While the majority of the world is panicking about the destabilising effects of Brexit, a Trump presidency and other potentially catastrophic developments, some publications are rejoicing. That panic has seen increasing amounts of consumers flock to editorial products with a reputation for authoritative coverage, and for publications that rely on circulation and subscription revenue, it’s boom time. 

One such beneficiary is The Economist, for whom the past year has seen an acceleration of its ongoing efforts to minimise the impact of universal advertising spend decline. Its deputy editor Tom Standage, discussing the title’s nomination for Media Company of the Year at this year’s British Media Awards, explained:

“We have quite a big push starting now on circulation marketing, so it’s been extremely successful as a strategy over the last couple of years. Now that we’re sure that that sort of model works, we think now is the right time to invest more in it.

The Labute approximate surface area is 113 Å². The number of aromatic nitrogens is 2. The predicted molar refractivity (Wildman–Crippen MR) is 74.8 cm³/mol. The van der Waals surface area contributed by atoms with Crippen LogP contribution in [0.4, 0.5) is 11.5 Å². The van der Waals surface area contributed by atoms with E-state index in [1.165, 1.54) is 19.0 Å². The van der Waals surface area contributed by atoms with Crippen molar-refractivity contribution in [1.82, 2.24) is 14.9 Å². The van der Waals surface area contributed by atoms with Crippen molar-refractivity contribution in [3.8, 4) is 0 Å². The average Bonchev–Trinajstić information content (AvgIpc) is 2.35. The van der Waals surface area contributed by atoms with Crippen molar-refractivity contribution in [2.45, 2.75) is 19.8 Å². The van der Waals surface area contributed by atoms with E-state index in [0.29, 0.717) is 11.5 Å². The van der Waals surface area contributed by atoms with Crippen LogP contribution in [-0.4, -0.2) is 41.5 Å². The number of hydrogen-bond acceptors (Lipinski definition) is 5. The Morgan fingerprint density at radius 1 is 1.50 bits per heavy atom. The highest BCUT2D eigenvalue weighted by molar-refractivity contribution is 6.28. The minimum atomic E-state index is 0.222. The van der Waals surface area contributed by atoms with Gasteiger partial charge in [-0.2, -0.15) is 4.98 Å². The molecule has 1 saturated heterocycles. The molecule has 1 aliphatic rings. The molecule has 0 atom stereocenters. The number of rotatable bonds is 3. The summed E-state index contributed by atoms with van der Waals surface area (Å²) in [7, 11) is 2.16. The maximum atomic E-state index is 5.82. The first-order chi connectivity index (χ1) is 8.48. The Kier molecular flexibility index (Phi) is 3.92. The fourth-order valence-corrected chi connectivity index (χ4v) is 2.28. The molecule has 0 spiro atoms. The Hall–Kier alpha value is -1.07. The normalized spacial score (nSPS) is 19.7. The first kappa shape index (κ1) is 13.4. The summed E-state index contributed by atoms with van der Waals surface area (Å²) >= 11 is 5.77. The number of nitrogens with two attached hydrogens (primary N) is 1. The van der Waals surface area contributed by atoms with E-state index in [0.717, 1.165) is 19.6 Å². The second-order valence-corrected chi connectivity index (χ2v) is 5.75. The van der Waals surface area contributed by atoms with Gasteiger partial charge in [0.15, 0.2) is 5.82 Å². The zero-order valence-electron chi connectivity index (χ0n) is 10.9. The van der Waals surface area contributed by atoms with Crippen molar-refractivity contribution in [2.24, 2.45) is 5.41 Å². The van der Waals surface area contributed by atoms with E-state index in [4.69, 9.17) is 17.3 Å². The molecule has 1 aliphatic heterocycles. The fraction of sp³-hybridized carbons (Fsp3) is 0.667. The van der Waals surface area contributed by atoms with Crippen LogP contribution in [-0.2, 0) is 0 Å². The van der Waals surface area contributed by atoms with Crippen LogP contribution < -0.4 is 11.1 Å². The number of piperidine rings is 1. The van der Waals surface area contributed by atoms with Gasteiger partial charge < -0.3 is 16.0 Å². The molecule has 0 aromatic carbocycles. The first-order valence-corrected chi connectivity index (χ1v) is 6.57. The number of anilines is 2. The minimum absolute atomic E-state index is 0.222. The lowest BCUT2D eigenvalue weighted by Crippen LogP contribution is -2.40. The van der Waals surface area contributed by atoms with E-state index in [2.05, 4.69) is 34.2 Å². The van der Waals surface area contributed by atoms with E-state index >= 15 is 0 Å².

“We will benefit disproportionately if we invest in that now.”

Notably, not only has The Economist managed to increase its revenue from circulation over the past year, it has also managed to increase the profit on those circulation sales as well, due to behind-the-scenes redesigns of subscriber management and circulation systems and a change in philosophy with regards to things like group discounts on subscriptions through GroupOn. Standage notes that while in the old days those sorts of deals made sense, where you’d sign people up at a discount because it increases your advertising base, “we’d much rather they decided to pay the full rate or decided not to continue to subscribe any more”.

Those changes might not have the same immediate visual impact of the redesigns of its site and apps, but for a company adapting to a change in how it monetises its audience it’s vital. Standage says:

“All of the pieces that run our subscriber management systems and circulation management systems are being replaced as well. There are many benefits that come from that, but one of them is that it allows us to essentially deliver our journalism more reliably to our readers.